This global push fueled a 69 percent increase in sales over the course of Kent Nelson's first six years at the helm of UPS. At the same time, however, it played a significant role in the reduction of the company's overall profit margin from eight percent in 1987 to 4.8 percent in 1995. As the company approached its ninetieth anniversary in 1997, it looked forward to reaping the rewards of its global investment.
Principal Subsidiaries: United Parcel Service Co.; United Parcel Service Deutschland Inc.; United Parcel Service General Services Co.; UPS Customhouse Brokerage, Inc.; UPS International General Services Co.; UPS International, Inc.; UPS Truck Leasing, Inc.; UPS Worldwide Forwarding, Inc.; UPS Worldwide Logistics, Inc.; UPICO Corp.; UPS Aviation Services, Inc.; Diversified Trimodal, Inc.; Merchants Parcel Delivery; Trailer Conditioners, Inc.; II Morrow, Inc.; Red Arrow Bonded Messenger Corp.; UPS Air Leasing, Inc.; Roadnet Technologies, Inc.; UPS Telecommunications, Inc.; UPS Properties, Inc.; UPINSCO, Inc.; Sonic Air, Inc.; Velleb, Inc.; ADI Realty Co.; Alko Corp.; Bardale Co.; Basplas Corp.; Brastock Corp.; Brookind Corp.; Buckroe Corp.; Burdence Corp.; Chasreal, Inc.; Cleve Co.; Cova Corp.; Dakkel Corp.; Dalho Corp.; Darico, Inc.; Daven Corp.; Deerfield Corp.; Denado Corp.; Dullesport Corp.; Edison Corp.; Elsil Corp.; Evind Corp.; Fardak Corp.; Galanta Co.; Kylou, Inc.; Labar Corp.; United Parcel Service Pty. Ltd. (Australia); UPS Pty. Ltd. (Australia); United Parcel Service Speditionsgesellschaft Mbh (Austria); UPS Transport Gmbh (Austria); United Parcel Service (Bahrain) Wll; United Parcel Service (Belgium) NV; United Parcel Service (Bermuda) Ltd.; UPS Do Brasil & Cia; United Parcel Service Canada Ltd.; United Parcel Service Cayman Islands Ltd.; UPS De San Jose, SA (Costa Rica); UPS Denmark AS; United Parcel Service Finland Oy; United Parcel Service France Snc; Prost-Transports SA Speditionsgesellschaft mbH (Germany); United Parcel Service Deutschland Inc. (Germany); UPS Air Cargo Service Gmbh (Germany); UPS Grundstuecksverwaltungs Gmbh (Germany); UPS Transport Gmbh (Germany); UPS Transport Gmbh II (Germany); UPS Worldwide Logistics Gmbh (Germany); UPS Parcel Delivery Service Ltd. (Hong Kong); United Parcel Service Cstc Ireland Ltd.; United Parcel Service of Ireland Ltd.; United Parcel Service Italia, Srl; United Parcel Service Co. (Japan); UPS Japan Ltd.; UPS Yamato Company, Ltd. (Japan); United Parcel Service Jersey Ltd.; United Parcel Service (M) Sdn. Bhd. (Malaysia); United Parcel Service (Transport) Sdn. Bhd. (Malaysia); United Parcel Service De Mexico, SA de CV; Prost-Transports Nederland BV; United Parcel Service Nederland BV; UPS Norge AS (Norway); UPS of Norway, Inc.; UPS of Portugal, Inc.; United Parcel Service Co. (Singapore); United Parcel Service Singapore Pte Ltd.; United Parcel Service Co. (South Korea); Sociedad Inversora Sanrelman, SA (Spain); United Parcel Service Espana Ltd. Y Compania, Src (Spain); UPS Spain, Sl; United Parcel Service Sweden AB; United Parcel Service (Switzerland); UPS International, Inc. (Taiwan); UPS Parcel Delivery Service Ltd. (Thailand); Atexco (1991) Ltd. (United Kingdom); Atlasair Ltd. (United Kingdom); Carryfast Ltd. (United Kingdom); IML Air Services Group Ltd. (United Kingdom); United Parcel Service of America (United Kingdom); UPS (UK) Ltd. (United Kingdom); UPS Ltd. (United Kingdom); UPS of America Ltd. (United Kingdom).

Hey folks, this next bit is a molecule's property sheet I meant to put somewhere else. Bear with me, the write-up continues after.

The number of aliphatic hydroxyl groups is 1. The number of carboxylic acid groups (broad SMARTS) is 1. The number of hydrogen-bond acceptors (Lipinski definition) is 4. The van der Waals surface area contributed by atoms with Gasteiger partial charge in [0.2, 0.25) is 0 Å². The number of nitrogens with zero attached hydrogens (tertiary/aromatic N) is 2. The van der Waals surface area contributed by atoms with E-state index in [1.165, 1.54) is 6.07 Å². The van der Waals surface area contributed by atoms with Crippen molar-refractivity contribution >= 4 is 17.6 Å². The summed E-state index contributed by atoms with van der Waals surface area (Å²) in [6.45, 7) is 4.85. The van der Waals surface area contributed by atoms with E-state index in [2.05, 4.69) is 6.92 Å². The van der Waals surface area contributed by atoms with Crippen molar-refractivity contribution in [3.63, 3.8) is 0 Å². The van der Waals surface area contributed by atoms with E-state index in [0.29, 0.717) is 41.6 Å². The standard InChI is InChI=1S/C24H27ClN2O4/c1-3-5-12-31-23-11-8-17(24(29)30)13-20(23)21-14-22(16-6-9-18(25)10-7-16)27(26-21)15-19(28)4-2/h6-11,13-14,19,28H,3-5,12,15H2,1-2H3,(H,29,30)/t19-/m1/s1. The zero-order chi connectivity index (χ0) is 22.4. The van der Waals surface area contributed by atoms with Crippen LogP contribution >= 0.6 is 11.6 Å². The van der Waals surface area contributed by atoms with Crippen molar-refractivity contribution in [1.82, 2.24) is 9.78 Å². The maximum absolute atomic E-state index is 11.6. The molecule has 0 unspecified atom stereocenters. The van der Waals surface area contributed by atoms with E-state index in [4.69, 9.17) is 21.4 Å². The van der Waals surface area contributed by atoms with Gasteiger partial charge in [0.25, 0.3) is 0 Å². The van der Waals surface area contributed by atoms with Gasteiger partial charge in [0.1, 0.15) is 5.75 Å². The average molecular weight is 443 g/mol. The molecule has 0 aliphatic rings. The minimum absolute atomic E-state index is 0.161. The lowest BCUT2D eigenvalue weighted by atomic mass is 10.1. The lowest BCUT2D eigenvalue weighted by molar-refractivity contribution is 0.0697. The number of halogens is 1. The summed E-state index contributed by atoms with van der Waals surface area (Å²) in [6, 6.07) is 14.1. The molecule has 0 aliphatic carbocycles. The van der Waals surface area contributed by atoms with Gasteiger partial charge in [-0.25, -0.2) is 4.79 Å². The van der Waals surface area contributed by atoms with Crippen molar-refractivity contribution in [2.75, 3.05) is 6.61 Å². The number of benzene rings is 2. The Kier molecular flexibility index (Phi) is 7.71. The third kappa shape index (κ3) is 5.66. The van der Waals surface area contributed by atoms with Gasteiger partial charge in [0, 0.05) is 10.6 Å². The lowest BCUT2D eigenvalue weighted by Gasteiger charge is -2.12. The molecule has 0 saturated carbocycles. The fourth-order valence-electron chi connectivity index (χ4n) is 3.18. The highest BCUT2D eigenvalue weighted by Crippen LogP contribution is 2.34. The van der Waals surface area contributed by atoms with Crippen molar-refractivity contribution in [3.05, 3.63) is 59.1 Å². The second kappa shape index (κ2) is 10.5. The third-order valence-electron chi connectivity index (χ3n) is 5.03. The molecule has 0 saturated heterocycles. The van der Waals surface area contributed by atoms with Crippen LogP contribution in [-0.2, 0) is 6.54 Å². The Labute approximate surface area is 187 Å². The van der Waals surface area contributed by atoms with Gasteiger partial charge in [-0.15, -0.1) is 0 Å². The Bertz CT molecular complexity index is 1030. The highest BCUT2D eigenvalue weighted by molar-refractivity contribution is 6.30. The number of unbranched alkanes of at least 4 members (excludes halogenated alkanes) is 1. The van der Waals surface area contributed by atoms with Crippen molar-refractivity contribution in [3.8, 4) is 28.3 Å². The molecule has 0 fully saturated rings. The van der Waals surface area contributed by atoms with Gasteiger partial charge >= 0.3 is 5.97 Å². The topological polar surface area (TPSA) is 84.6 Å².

- "Behind the UPS Mystique: Puritanism and Productivity," Business Week, June 6, 1983.
- Bonney, Joseph, "UPS Bets a Billion," American Shipper, January 1993, p. 26.
- Day, Charles R. Jr., "Shape Up and Ship Out," Industry Week, February 6, 1995, pp. 14, 17-20.
- Duffy, Caroline A., "UPS Toes the Line with Its Package-Tracking Technologies," PC Week, June 28, 1993, p. 211.
- Gillam, Carey, "Delivering the Dream," Sales & Marketing Management, June 1996, pp. 74-78.
- Greenwald, John, "Hauling UPS's Freight," Time, January 29, 1996, p. 59.
- "James E. Casey," Puget Sound Business Journal, April 2, 1993, p. 2A.
- Lyne, Jack, "UPS COO Jim Kelly: Bold Days for 'Big Brown,"' Site Selection, August 1995, pp. 53-54.
- Madden, Stephen J., "Big Changes at Big Brown," Fortune, January 18, 1988.
- "The Quiet Giant of Shipping," Forbes, January 15, 1970.
- "Why United Parcel Admits Its Size," Business Week, July 18, 1970.
- "The Wizard Is Oz," Chief Executive (U.S.), March 1994, pp. 40-43.
Source: International Directory of Company Histories, Vol. 17. St. James Press, 1997.